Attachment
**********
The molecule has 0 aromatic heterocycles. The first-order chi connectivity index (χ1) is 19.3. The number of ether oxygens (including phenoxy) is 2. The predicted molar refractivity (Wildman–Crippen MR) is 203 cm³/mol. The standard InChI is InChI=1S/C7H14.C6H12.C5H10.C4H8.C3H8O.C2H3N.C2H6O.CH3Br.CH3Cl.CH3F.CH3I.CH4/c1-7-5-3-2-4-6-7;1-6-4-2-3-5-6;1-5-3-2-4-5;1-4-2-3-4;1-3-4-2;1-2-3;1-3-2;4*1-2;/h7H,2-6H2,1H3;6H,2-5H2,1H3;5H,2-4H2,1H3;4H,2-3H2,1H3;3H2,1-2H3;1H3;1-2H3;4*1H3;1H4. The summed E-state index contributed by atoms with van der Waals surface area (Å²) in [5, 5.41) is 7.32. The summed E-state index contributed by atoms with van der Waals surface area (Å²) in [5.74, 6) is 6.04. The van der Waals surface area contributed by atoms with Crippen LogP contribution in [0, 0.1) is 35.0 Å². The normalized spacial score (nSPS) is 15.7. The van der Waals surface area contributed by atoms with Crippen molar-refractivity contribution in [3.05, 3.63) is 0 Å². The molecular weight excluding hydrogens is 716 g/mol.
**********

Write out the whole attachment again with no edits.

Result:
The molecule has 0 aromatic heterocycles. The first-order chi connectivity index (χ1) is 19.3. The number of ether oxygens (including phenoxy) is 2. The predicted molar refractivity (Wildman–Crippen MR) is 203 cm³/mol. The standard InChI is InChI=1S/C7H14.C6H12.C5H10.C4H8.C3H8O.C2H3N.C2H6O.CH3Br.CH3Cl.CH3F.CH3I.CH4/c1-7-5-3-2-4-6-7;1-6-4-2-3-5-6;1-5-3-2-4-5;1-4-2-3-4;1-3-4-2;1-2-3;1-3-2;4*1-2;/h7H,2-6H2,1H3;6H,2-5H2,1H3;5H,2-4H2,1H3;4H,2-3H2,1H3;3H2,1-2H3;1H3;1-2H3;4*1H3;1H4. The summed E-state index contributed by atoms with van der Waals surface area (Å²) in [5, 5.41) is 7.32. The summed E-state index contributed by atoms with van der Waals surface area (Å²) in [5.74, 6) is 6.04. The van der Waals surface area contributed by atoms with Crippen LogP contribution in [0, 0.1) is 35.0 Å². The normalized spacial score (nSPS) is 15.7. The van der Waals surface area contributed by atoms with Crippen molar-refractivity contribution in [3.05, 3.63) is 0 Å². The molecular weight excluding hydrogens is 716 g/mol.